Heck one needs only to follow the fall postings here or visit the gallery section to see that there are some here on this site that have no problem fishing on spawning salmon.
The non-angling public's a typically reaction to ESA listings is to close the rivers to all angling. As a result I don't think this issue is as simple as you and I would like and warrants some serious discussion.
Curt, I personally don't think it's that difficult to draw the line in this case. One might innocently tie into a fish that is in the process of building a redd, in the process of spawning or in the process of defending a redd post-spawn, and I have no problem with that - it comes with the territory. But when someone actually goes out looking for fish that are in one of those three stages of the spawning process and then sight fishes for them, my personal opinion is that person has crossed over a line that divides the ethical from the unethical. It may just be my opinion, and I may be hopelessly and naively idealistic, but this ought to be one example that any sportsperson with an ounce of ethical integrity would agree is BS. I realize that a fish that has traveled to the upper reaches of some eastside stream has a snowball's chance in hell of becoming a repeat spawner, so this doesn't necessarily have anything to do with biological considerations; rather, specifically targeting a fish in one of these obviously vulnerable stages just doesn't seem very sporting to me.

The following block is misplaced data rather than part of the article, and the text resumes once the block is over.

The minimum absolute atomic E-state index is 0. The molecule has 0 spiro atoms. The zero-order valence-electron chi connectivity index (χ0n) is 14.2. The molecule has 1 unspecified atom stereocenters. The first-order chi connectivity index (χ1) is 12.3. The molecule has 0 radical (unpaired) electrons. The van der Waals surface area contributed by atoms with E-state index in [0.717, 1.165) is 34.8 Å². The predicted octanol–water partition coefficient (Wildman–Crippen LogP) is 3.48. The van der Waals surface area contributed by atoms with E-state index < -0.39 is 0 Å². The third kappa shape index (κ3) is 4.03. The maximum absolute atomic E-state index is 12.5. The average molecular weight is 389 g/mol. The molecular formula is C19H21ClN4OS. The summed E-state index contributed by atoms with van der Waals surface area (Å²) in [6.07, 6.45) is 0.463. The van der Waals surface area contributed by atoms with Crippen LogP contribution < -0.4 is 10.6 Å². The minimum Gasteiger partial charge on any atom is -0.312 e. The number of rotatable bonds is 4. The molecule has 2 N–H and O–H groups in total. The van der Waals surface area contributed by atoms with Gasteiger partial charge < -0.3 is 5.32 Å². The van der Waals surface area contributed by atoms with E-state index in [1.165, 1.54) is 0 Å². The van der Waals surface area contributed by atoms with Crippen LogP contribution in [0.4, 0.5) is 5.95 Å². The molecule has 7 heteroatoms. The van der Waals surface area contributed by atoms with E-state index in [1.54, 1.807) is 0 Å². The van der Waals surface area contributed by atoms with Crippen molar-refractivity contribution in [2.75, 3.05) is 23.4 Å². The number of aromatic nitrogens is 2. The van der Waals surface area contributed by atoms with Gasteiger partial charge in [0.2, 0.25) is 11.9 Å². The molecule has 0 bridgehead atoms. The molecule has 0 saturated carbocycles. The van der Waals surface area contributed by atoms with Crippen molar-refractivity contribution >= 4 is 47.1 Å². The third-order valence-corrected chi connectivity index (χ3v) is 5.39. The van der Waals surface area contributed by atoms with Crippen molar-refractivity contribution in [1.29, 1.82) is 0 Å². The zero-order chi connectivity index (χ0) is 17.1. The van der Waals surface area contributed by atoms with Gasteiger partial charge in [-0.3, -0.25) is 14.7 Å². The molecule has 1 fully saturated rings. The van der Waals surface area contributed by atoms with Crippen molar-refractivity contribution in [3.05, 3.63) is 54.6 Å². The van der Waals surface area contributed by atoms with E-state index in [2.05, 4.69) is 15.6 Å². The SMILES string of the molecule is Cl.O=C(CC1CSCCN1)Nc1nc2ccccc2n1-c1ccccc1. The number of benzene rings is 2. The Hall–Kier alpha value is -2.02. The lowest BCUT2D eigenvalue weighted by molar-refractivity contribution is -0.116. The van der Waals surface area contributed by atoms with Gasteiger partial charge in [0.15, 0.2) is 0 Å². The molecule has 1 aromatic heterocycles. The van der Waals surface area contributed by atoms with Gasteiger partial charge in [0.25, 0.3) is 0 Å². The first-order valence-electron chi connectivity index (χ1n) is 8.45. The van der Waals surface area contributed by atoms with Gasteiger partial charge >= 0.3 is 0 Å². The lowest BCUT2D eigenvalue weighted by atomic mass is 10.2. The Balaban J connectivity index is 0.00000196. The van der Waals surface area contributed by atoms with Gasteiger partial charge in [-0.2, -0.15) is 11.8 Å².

O mykiss -
I agree that it is fairly easy to draw that line and will even concede that you and I (and most on this site) would draw that line in much the same place. But that doesn't change the fact that there are many in the fishing community that would draw that line elsewhere - some more conservatively (no spring time fish in steelhead spawning areas) others would be more liberal (see nothing wrong with fishing on redds). The fact that others draw that line in a place other than I would doesn't make them wrong - they just have a different idea of ethics.
Bottom line is that the overall fishing impacts are on the populations of concern and whether those impacts are within the biological parameters of the population is the important factor. How those impacts are used becomes an social issues or matter of personal choice.